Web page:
Bathtub reading on a warm June Sunday

June 7, 2009

I thought everybody does serious reading in the bathtub, no?

The Boneyard at Davis-Monthan Air Force Base near Tucson, Arizona; the Pima Air & Space Museum now offers bus tours of the 309th Maintenance and Regeneration Groups collection of scrapped and very historic airplanes

The Boneyard at Davis-Monthan Air Force Base near Tucson, Arizona; the Pima Air & Space Museum now offers bus tours of the 309th Maintenance and Regeneration Group's collection of scrapped and very historic airplanes

Can’t soak all day.


D-Day, remembered by the men who fought there

June 7, 2009

Before we move past remembrances of D-Day, let’s take a moment to think about and memorialize the soldiers who fought there, so many of whom died there.

From the National Guards feature, This Day in National Guard History:  Circular written by General Dwight D. Eisenhower explaining the importance of the Normandy invasion on winning the war. These were distributed to every member of the attacking force the night prior to the D-Day landings. Sergeant J. Robert Bob Slaughter, a Guard member of Virginias Company D, 116th Infantry, passed his copy around among the members of Company D to get their signatures (front and back) as they waited to load aboard the landing craft that would take them to Omaha Beach. By nightfall of June 6, about half of these men were dead or wounded. Courtesy John R. Slaughter

From the National Guard's feature, This Day in National Guard History: "Circular written by General Dwight D. Eisenhower explaining the importance of the Normandy invasion on winning the war. These were distributed to every member of the attacking force the night prior to the D-Day landings. Sergeant J. Robert "Bob" Slaughter, a Guard member of Virginia's Company D, 116th Infantry, passed his copy around among the members of Company D to get their signatures (front and back) as they waited to load aboard the landing craft that would take them to Omaha Beach. By nightfall of June 6, about half of these men were dead or wounded. Courtesy John R. Slaughter"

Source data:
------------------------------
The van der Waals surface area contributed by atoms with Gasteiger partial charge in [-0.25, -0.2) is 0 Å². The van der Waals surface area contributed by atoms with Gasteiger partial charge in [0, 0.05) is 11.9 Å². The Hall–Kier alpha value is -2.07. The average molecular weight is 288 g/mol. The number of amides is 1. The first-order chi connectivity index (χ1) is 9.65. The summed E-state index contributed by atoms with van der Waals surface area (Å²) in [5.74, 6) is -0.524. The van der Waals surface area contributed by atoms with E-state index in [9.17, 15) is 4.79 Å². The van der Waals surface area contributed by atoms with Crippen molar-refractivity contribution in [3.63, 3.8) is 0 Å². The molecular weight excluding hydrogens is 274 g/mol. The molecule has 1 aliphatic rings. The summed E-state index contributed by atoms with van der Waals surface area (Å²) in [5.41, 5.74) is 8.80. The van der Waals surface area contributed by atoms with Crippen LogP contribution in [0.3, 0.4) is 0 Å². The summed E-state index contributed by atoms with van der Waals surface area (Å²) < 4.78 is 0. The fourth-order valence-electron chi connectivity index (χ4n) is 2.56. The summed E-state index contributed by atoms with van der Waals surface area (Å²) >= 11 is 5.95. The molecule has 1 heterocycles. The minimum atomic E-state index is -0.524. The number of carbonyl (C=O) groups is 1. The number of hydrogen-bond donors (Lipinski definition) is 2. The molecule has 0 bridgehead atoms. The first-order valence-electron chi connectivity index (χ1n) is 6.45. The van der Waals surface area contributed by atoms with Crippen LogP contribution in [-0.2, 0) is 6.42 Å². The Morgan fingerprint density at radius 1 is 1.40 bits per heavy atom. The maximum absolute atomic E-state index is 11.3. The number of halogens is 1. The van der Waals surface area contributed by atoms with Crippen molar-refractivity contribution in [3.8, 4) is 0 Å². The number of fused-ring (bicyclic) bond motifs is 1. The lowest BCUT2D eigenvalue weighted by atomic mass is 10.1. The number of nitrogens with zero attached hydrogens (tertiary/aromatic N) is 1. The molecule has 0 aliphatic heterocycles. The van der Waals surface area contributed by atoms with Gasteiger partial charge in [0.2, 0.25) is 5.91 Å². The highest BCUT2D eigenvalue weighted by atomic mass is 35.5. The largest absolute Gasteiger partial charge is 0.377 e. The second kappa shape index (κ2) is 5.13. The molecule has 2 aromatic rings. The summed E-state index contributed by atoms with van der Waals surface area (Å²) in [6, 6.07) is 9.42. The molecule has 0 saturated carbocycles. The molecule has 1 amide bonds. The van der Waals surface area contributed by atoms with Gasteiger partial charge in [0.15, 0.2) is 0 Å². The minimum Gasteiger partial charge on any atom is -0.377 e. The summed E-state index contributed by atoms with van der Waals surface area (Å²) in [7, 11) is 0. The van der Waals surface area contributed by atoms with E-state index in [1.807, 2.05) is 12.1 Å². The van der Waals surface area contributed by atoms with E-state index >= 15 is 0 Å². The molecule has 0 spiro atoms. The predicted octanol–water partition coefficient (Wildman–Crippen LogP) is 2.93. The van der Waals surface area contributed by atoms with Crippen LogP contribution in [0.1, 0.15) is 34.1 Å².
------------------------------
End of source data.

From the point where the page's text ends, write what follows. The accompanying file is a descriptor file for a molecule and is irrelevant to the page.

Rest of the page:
National Guard’s “Today in History” explains the story for June 6, 1944:

Normandy, France — The Allied invasion of France, commonly known as “D-Day” begins as Guardsmen from the 29th Infantry Division (DC, MD, VA) storm onto what will forever after be known as “bloody Omaha” Beach. The lead element, Virginia’s 116th Infantry, suffers nearly 80% casualties but gains the foothold needed for the invasion to succeed. The 116’s artillery support, the 111th Field Artillery Battalion, also from Virginia, loses all 12 of its guns in high surf trying to get on the beach. Its men take up arms from the dead and fight as infantrymen. Engineer support came from the District of Columbia’s 121st Engineer Battalion. Despite high loses too, its men succeed in blowing holes in several obstacles clearing paths for the men to get inland off the beach. In the early afternoon, Maryland’s 115th Infantry lands behind the 116th and moves through its shattered remnants to start the movement in off the beach. Supporting the invasion was the largest air fleet known to history. Among the units flying missions were the Guards’ 107th (MI) and 109th (MN) Tactical Reconnaissance Squadrons The Normandy campaign lasted until the end of July with four Guard infantry divisions; the 28th (PA), 29th, 30th (NC, SC, TN) and the 35th (KS, MO, NE) taking part along with dozens of non-divisional units all earning the “Normandy” streamer.

Be sure to read the other posts in this series about Eisenhower’s Order of the Day:D-Day, 65 years ago today,” and “Quote of the moment:  Eisenhower, duty and accountability.


%d bloggers like this: